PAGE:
a) Whether the Arbitrator’s failure to consider the Front Row’s reliance on Daimler’s representations that it would give full support in marketing, promoting and organizing the Asian Cup Series and would organize 20 races over 10 weekends per annum (namely, the ‘further representations’) amounted to a breach of a principle of natural justice;
b) Whether the Arbitrator’s breach was connected to the making of the Award; and
c) Whether the Arbitrator’s breach prejudiced Front Row’s rights.
1. As preliminary points, the Court considered the following questions:-
a. Whether Front Row had, in its counterclaim against Daimler, pleaded and placed reliance on Daimler’s further representations and
b. Whether, in the course of the arbitration proceedings, Front Row had ceased to rely on the said representations.
2. The Court concluded that Front Row had indeed pleaded Daimler’s further representations.
3. After considering the pleadings, and the opening and closing submissions in their totality, the Court further concluded that Front Row had not abandoned the further representations in its counterclaim.
a) Whether the Arbitrator’s failure to consider the Front Row’s reliance on Daimler’s further representations amounted to a breach of a principle of natural justice.
4. The Court held that the failure of the arbitrator to consider Front Row’s submissions on the further representations constituted a breach of natural justice, namely, that parties ought to be given the opportunity to be heard.
5. In arriving at its decision, the Court considered, the Singapore decisions in Pacific Recreation Pte Ltd and SY Technology Inc  2 SLR (R) 491 and Koh Bros Buidling and Civil Engineering Contractor Pte Ltd v Scotts Development (Saraca) Pte Ltd  2 SLR (R) 1063 which respectively established that a breach of natural justice occurs both when the tribunal decides a case on a basis not raised by the parties, and when a party is not allowed to address the tribunal on a key issue.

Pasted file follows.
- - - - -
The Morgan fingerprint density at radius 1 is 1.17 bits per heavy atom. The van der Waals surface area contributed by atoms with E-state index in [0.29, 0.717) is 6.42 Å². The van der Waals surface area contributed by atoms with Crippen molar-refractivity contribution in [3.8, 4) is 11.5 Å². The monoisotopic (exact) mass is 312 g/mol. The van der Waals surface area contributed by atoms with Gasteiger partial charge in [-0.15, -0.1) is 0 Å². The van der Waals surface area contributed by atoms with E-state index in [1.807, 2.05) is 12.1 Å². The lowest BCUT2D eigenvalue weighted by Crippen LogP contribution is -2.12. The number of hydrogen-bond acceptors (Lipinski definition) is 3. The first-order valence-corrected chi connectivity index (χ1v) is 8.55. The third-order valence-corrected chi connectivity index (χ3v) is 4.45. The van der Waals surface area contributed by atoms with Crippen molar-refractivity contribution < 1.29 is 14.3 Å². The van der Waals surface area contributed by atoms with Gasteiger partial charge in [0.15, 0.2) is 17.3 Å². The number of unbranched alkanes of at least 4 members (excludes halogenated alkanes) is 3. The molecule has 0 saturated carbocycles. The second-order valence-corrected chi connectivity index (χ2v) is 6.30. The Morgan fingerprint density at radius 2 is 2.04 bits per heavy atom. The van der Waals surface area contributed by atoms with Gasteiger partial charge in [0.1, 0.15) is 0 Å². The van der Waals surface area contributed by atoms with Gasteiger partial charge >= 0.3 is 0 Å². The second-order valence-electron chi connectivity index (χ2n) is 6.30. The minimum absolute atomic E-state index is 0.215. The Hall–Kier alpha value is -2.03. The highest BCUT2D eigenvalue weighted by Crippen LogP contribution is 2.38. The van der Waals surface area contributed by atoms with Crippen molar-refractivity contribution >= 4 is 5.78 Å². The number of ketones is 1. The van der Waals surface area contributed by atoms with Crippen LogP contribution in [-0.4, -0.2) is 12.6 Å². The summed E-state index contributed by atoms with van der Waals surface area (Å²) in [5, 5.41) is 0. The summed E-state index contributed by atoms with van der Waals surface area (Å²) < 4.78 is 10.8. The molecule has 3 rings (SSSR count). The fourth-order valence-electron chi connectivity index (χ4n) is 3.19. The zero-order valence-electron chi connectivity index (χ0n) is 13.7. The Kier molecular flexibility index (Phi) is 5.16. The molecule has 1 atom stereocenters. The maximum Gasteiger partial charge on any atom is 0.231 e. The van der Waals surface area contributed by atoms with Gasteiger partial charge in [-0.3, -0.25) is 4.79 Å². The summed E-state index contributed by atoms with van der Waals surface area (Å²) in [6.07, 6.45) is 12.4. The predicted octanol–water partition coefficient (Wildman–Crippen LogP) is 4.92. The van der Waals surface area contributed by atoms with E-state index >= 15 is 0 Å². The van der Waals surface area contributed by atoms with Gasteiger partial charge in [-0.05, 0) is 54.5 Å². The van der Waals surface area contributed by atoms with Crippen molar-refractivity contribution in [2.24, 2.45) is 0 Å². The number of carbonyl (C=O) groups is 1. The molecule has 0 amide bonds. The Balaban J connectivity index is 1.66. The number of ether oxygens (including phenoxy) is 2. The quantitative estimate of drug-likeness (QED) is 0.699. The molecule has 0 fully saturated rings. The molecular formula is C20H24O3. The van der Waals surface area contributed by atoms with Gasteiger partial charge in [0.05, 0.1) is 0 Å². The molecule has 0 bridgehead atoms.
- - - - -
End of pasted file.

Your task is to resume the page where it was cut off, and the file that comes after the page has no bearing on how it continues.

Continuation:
6. The Court held that the corollary to these two decisions is also true – that is, a tribunal would be in breach of natural justice if, in the course of reaching its decision, it deliberately or otherwise disregarded the submissions made by the parties on the issues without considering the merits thereof.
b) Whether the Arbitrator’s breach was connected to the making of the Award.
7. The Court held that the arbitrator’s failure to consider the further representations was causally linked to his decision to dismiss Front Row’s counterclaim thereby prejudicing Front Row’s rights.
8. As the arbitrator had (in relation to Daimler’s claim) found that Daimler “did not properly or fully perform its obligation to promote the Series”, the arbitrator would not have dismissed Front Row’s counterclaim without due consideration, had the arbitrator known that Front Row was still relying on the further representations.
c) Whether the Arbitrator’s breach prejudiced Front Row’s rights.
9. The Court was of the view that the breach had prejudiced Front Row’s rights, even though there was no assurance that this would have altered the eventual award. The fact that such material issues were ignored was sufficient to prejudice Front Row.